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How to protect yourself from sexual assault

How to protect yourself from sexual assault

YAKIMA, Wash. -- Workout weather has arrived and I’m jogging on a trail at the Greenway. I’ve got my playlist on and I’m in the zone. Everything seems normal. but...

[In a simulation, James Robinson demonstrates an attack from behind.]

An attack like this could happen to anyone, and James Robinson with the Yakima School of Karate says my lack of awareness easily made me a target. While running away from the attacker may be plan 'A,' if that's not an option, you need to put up a fight.

“So, a lot of the stuff that was around you was pretty loud - gravel, cracking branches. I’m wearing pretty bright clothing. So, all of those things are indications if your eyes were up, you’d probably be able to see me, and if your ears were open you’d be able to hear me. So, that’s definitely the first step to protecting yourself - is being aware of what’s happening around you,” said James.

“And I didn’t even think to scream for help or anything. I was - I think I was holding my breath,” said KIMA Reporter Tristan Balagtas.

“You certainly need to have that intention of making a very, very loud noise, yelling for help, yelling stop, making sure that you attract as much attention as you possibly can,” said James.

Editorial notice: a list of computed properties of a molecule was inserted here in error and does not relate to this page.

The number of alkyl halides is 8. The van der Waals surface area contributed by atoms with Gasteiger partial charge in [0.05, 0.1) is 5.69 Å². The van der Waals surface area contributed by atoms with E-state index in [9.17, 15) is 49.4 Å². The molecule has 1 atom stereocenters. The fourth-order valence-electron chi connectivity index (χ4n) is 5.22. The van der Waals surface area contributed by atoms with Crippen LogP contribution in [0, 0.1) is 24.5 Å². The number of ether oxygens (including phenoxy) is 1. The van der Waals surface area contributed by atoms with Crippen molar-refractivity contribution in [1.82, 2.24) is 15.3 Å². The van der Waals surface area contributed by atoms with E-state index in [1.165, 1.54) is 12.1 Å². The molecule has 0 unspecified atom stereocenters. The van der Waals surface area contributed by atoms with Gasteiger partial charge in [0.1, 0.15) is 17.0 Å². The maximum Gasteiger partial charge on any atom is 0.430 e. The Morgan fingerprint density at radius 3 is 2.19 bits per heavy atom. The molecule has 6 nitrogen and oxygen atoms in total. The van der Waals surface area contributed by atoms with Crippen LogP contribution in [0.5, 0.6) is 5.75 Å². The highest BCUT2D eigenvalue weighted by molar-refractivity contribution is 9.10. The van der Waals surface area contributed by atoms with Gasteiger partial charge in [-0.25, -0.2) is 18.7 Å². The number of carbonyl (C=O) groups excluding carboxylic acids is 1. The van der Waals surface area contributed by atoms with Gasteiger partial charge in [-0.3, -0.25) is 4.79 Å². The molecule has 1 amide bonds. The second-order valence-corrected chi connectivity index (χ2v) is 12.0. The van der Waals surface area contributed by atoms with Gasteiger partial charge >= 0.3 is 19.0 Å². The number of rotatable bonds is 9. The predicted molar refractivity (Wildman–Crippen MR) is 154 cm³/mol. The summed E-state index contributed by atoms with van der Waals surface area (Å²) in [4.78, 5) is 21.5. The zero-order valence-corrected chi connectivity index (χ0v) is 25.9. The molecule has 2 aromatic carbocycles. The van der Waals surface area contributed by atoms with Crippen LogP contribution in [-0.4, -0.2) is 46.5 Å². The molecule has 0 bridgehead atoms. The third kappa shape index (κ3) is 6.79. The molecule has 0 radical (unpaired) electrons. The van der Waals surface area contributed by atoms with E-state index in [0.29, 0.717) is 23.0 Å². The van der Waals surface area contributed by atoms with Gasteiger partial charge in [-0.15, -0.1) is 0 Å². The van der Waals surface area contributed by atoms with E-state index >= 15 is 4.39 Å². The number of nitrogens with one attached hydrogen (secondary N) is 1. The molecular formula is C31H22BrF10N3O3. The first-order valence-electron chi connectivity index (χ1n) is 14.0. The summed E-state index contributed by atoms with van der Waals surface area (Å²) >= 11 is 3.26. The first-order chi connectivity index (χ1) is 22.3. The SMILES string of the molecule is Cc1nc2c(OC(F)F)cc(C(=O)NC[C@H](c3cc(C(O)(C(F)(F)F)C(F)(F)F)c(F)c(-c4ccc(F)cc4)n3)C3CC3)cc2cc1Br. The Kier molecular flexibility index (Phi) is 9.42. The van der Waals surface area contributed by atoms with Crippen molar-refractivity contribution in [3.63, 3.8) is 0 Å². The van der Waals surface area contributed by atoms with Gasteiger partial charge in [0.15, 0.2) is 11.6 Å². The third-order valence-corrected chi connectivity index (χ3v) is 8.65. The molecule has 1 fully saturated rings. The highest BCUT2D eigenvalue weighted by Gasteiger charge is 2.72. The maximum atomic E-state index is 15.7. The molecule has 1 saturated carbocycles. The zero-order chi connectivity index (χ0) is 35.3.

He showed me how to defend myself if a real-life situation like this were to ever happen.

“If you’re grabbed from behind, like so, one of the things that you wanna make sure of, as I lift you, you wanna drop your weight. Now - drop your weight. Now, clasp your hands together, drive your elbows up, step around me. Now, bring your head back. Push me away. Yell stop,” said James.

A few attempts at what James is teaching me and I feel like I’ve got a basic understanding of how to try to protect myself from being taken advantage of, but what if an attacker tries a different approach?

[In a simulation, James grabs me by the wrist and drags me to the ground.]

“So, the first thing you did - you looked down. You look down, your head goes down. You look down, your body goes down. It’s all a bad situation. So, you always want to keep your eyes going towards your opponent,” said James.

He calls this a ‘Y’ break, and it's useful if an attacker has you by the wrist and is trying to pull you in their direction.

“So, if I move this way, you gotta keep your eyes up. Now that hands going to lift. And that is going to shove forwards hard. Now push me away - there. Now, don’t just grab. Break and then run,” instructed James.

While I don't know if these techniques would really work, it's worth a shot, because you never know when it might come in handy. James also left me with a lot of advice that may sound like common sense, but people make these mistakes, on a daily basis.

“Definitely never jog alone. Headphones are a no-no. Only go during certain times of the day, be totally aware of all your surroundings, and James definitely taught me a lot of useful moves to get yourself out of scary situations and to protect yourself from being assaulted,” said Balagtas.

James Robinson is an instructor at the Yakima School of Karate. Robinson says YSK is a family environment, welcoming all ages and abilities, and has served the Yakima Valley since 1961. For more information, check them out on Facebook and Instagram, or at yakimakarate.com.

*James wants to remind viewers that all of the techniques we worked on are only useful if you practice them appropriately under supervision of a trained instructor.

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